Alan Pryor continues the attack on the affordable housing portion of the West Davis Active Adult Community (WDAAC), project arguing that there are “there are NO low income housing guarantees at WDAAC.”
He writes: “If Neighborhood Partners LLC, Mr. Thompson’s privately-owned for-profit firm, cannot raise enough government grant monies or government subsidized loans to construct the 150 low-income apartments, they will simply not be built. This is because neither Mr. Thompson nor his firm nor the WDAAC developer, Mr. Taormino, has agreed to separately guarantee that they will be built by either issuing completion bonds or personally guaranteeing that the construction will occur.”
Are there no guarantees, or are there simply no 100 percent guarantees that anything will happen?
We have to start by looking at the language inside the Baseline Project Features – this is important because this is the most binding language in a Measure R project and requires a new vote in order to change.
Here we see that there are some guarantees:
First, it states that the project “will also include senior affordable housing that complies with the requirements of the City’s Affordable Housing Ordinance.” That’s actually pretty important because it binds the development to the city’s Affordable Housing Ordinance.
Second, the developer is required to “[p]rovide land to accommodate 150 subsidized affordable senior apartments.”
It specifies that the senior affordable apartments must be at least 600 square feet.
It also very importantly requires that “[t]he first phase of development shall include infrastructure for senior affordable apartments.”
At minimum, then, this project is required in the Baseline Project Features to provide the land, lay the infrastructure, donate the land, and comply with the Affordable Housing Ordinance.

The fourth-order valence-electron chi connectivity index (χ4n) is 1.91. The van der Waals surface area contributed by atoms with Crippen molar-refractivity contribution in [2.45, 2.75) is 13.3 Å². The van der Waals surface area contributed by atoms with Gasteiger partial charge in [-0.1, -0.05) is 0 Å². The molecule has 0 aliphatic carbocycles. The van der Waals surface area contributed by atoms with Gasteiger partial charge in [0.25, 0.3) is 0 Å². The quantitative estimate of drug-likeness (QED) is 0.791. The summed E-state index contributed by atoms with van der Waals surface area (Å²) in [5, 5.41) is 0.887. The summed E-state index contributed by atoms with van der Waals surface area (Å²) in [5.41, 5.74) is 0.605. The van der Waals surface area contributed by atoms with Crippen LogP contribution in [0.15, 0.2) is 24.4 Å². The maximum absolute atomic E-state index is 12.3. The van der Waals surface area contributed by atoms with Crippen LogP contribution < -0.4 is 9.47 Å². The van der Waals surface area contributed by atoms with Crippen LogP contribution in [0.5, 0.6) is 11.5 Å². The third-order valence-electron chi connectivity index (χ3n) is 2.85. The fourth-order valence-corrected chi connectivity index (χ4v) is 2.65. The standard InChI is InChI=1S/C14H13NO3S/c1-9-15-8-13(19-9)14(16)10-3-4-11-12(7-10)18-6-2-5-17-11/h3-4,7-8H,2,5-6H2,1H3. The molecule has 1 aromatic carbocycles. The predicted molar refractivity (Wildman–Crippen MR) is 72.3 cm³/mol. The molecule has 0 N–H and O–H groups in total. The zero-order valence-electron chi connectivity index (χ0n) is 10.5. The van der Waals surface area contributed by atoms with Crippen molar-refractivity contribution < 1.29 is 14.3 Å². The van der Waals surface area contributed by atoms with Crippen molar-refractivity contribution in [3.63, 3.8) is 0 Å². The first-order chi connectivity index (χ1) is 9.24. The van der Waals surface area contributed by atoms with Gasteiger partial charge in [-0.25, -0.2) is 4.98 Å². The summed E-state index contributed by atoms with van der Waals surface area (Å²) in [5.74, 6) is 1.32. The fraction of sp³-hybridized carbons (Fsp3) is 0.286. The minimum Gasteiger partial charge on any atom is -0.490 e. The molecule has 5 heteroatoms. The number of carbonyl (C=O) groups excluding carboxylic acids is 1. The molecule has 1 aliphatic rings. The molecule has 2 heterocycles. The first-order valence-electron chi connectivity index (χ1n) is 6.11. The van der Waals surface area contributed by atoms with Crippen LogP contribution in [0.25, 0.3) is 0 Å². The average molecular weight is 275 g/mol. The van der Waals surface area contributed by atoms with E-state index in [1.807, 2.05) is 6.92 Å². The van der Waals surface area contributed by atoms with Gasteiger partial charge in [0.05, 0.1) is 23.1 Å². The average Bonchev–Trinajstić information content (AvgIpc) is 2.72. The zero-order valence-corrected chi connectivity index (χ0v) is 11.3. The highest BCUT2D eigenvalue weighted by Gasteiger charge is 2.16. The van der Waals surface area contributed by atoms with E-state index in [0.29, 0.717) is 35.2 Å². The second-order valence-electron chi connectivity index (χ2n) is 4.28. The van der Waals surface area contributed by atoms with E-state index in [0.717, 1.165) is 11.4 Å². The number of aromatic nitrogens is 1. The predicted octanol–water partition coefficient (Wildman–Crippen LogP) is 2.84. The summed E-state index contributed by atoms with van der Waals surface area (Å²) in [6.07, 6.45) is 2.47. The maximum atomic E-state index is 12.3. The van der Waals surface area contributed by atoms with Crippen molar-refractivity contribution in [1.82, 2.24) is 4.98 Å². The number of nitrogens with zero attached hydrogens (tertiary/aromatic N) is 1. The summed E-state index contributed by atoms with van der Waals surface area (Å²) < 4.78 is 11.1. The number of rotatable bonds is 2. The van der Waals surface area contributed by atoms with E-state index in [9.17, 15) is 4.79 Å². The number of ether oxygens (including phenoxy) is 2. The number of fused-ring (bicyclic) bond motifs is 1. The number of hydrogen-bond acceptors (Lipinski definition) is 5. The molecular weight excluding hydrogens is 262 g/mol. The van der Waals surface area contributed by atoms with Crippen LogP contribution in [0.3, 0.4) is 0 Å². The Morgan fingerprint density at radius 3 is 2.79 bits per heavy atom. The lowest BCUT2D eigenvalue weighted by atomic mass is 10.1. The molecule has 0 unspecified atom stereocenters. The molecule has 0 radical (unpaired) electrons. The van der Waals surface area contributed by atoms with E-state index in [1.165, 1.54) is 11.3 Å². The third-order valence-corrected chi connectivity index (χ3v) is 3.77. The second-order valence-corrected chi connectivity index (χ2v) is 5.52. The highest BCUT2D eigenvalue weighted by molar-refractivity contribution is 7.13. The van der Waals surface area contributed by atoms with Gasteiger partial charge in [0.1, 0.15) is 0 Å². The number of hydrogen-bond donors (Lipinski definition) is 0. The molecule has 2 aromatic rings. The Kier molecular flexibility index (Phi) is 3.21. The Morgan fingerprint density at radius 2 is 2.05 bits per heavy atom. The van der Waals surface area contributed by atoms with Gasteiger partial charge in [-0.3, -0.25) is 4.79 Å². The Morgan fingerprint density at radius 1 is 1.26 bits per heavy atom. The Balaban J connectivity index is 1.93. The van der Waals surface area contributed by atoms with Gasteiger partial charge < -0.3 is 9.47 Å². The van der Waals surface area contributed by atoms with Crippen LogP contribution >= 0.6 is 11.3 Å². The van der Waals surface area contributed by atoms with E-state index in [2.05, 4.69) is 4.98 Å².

While others have pushed back, noting that the language is fairly skimpy, it is also not clear what more could be written into the BPF to ensure that affordable housing could be built.
Alan Pryor is correct, if the developers cannot raise enough grant money, then there is a possibly that they will not be built.
But he misses a key point – the city gets a take back clause in this. As spelled out in the development agreement, “If building permits for a minimum of sixty (60) units on the affordable housing site have not been issued within three years of recordation of the final map creating the parcel, the affordable housing site will be transferred to the City.”
That means that Neighborhood Partners will lose the ability to build the housing if they do not get building permits issued within three years.
That seems to be a strong incentive for the affordable housing developer. Is it a guarantee that the affordable housing developer will complete the work? No.
Others have argued that there are affordable housing sites in town that have not been built. They point to articles that demonstrate that Affordable Housing developments face an “uphill battle” due to lack of funding.
If that is true – and there are reasons to dispute this line – then we can come to the conclusion that, even under the best of circumstances, there is no such thing as a guarantee. So why are we holding the developers to an impossible standard?
We have reasonable provisions within the development agreement to ensure that the project has to comply with the city’s Affordable Housing ordinance, it lays out the requirements and has a clause that reverts the project to the city if the developers fail to deliver.
Neighborhood Partners – David Thompson and Luke Watkins – pointed out to the Vanguard that, over the course of 40 years, they have never not produced a project when they have committed to so doing. Is that a guarantee? No. But past history is indicative of future abilities.
Even the article a critic cited refers to what Luke Watkins said: “When affordable housing developers do manage to acquire property, they can leverage the value of the property for at least 10 times the property’s value for funding. Using the example of Creekside Courts’ land dedication, Watkins said that developers have been able to raise $25 million by leveraging the land, which was appraised at $2 million.”
Basically, the developers are granting land and infrastructure improvements for whoever develops the affordable housing.
Is there a guarantee that this will happen? That doesn’t seem to be the right question. The question that we should ask is did the city put all of the necessary provisions into the BPF to ensure that a project is most likely to happen? Is there anything that they should have put that they didn’t?
Those are far more reasonable questions and it appears from what I read that the city covered its bases. That still might not be enough to absolutely guarantee something at the end of the day – but then again, nothing actually is.
—David M. Greenwald reporting